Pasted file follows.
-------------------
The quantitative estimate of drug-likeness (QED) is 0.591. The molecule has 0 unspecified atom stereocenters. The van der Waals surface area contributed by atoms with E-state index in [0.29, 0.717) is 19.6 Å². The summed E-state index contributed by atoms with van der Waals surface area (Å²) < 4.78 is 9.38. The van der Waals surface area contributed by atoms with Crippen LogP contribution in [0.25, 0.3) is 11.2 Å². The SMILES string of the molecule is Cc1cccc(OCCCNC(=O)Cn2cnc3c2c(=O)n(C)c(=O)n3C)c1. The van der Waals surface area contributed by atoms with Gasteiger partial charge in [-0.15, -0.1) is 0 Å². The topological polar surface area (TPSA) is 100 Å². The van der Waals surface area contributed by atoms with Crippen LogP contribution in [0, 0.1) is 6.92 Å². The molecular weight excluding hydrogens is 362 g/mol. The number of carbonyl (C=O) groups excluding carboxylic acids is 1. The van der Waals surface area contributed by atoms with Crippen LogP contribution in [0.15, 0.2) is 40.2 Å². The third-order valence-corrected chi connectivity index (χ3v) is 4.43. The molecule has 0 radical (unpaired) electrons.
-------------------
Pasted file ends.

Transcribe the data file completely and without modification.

The quantitative estimate of drug-likeness (QED) is 0.591. The molecule has 0 unspecified atom stereocenters. The van der Waals surface area contributed by atoms with E-state index in [0.29, 0.717) is 19.6 Å². The summed E-state index contributed by atoms with van der Waals surface area (Å²) < 4.78 is 9.38. The van der Waals surface area contributed by atoms with Crippen LogP contribution in [0.25, 0.3) is 11.2 Å². The SMILES string of the molecule is Cc1cccc(OCCCNC(=O)Cn2cnc3c2c(=O)n(C)c(=O)n3C)c1. The van der Waals surface area contributed by atoms with Gasteiger partial charge in [-0.15, -0.1) is 0 Å². The topological polar surface area (TPSA) is 100 Å². The van der Waals surface area contributed by atoms with Crippen LogP contribution in [0, 0.1) is 6.92 Å². The molecular weight excluding hydrogens is 362 g/mol. The number of carbonyl (C=O) groups excluding carboxylic acids is 1. The van der Waals surface area contributed by atoms with Crippen LogP contribution in [0.15, 0.2) is 40.2 Å². The third-order valence-corrected chi connectivity index (χ3v) is 4.43. The molecule has 0 radical (unpaired) electrons.